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Super Typhoon Haiyan and Public Diplomacy of the Deed

Dec 4, 2013

by

APDS Blogger: Shannon Haugh

America has put our money where our mouth is, our boots on the ground and our hands in the air like we just do care.
-Stephen Colbert, American Political Satirist and TV host.

On November 8, 2013, Super Typhoon Haiyan ravished the Philippine archipelago. With 195 MPH winds and gusts of up to 230 MPH, the typhoon killed an estimated 4,000 people and displaced another 670,000. Across the southern part of the Philippines and especially in Tacloban, the city most affected by the typhoon, the scene is apocalyptic. Power lines are tangled and have drowned in the floods, tin roofs scatter the grounds, and corpses are ubiquitous. In the heat of this moment of crisis, international aid is flowing to the Philippines from across the world. Off the coast of the Philippines, the U.S.S. George Washington aircraft carrier arrived with a crew of 5,000 and 21 helicopters to aid with search and rescue and transport relief supplies into the hard to reach areas. The Japanese have also arrived with their Self Defense Force. A local Philippine news source reported that throughout the disaster zone, there are many “nations, cultures and flags” including the French, the Japanese, the Turkish, and Doctors Without Borders. The response from these various countries illustrates international cooperation and countries “doing the right thing.” However, missing in action is the region’s giant, China who only initially donated $100,000. Why is China so unsympathetic to the Philippines and how does crisis relief and humanitarian assistance reflect current bilateral relationships? In the first part of this post, I discuss why China is behaving coldly towards the Philippines. Then, I argue that China’s harsh response is a missed opportunity to warm tense relations with the Philippines and to reverse its aggressive and hostile image in the region.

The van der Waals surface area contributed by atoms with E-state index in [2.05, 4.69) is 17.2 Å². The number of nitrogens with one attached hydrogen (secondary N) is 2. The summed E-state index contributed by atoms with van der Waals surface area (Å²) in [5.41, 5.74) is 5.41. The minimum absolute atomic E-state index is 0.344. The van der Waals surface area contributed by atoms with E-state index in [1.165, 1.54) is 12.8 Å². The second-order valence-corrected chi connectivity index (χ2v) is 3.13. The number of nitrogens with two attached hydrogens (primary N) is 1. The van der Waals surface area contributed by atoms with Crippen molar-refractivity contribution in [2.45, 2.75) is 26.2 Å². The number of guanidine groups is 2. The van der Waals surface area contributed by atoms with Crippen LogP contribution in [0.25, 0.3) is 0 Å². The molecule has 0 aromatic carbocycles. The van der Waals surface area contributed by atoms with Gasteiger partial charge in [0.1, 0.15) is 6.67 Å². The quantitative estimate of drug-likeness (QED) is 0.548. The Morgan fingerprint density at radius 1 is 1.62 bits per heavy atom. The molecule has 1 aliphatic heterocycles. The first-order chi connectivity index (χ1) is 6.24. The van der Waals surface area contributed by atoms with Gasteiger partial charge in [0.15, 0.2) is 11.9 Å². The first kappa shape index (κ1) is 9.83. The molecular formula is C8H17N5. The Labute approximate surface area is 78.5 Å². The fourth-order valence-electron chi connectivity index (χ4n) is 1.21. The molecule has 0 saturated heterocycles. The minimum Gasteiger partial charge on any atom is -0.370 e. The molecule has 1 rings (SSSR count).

The Philippines and China: A Tense Relationship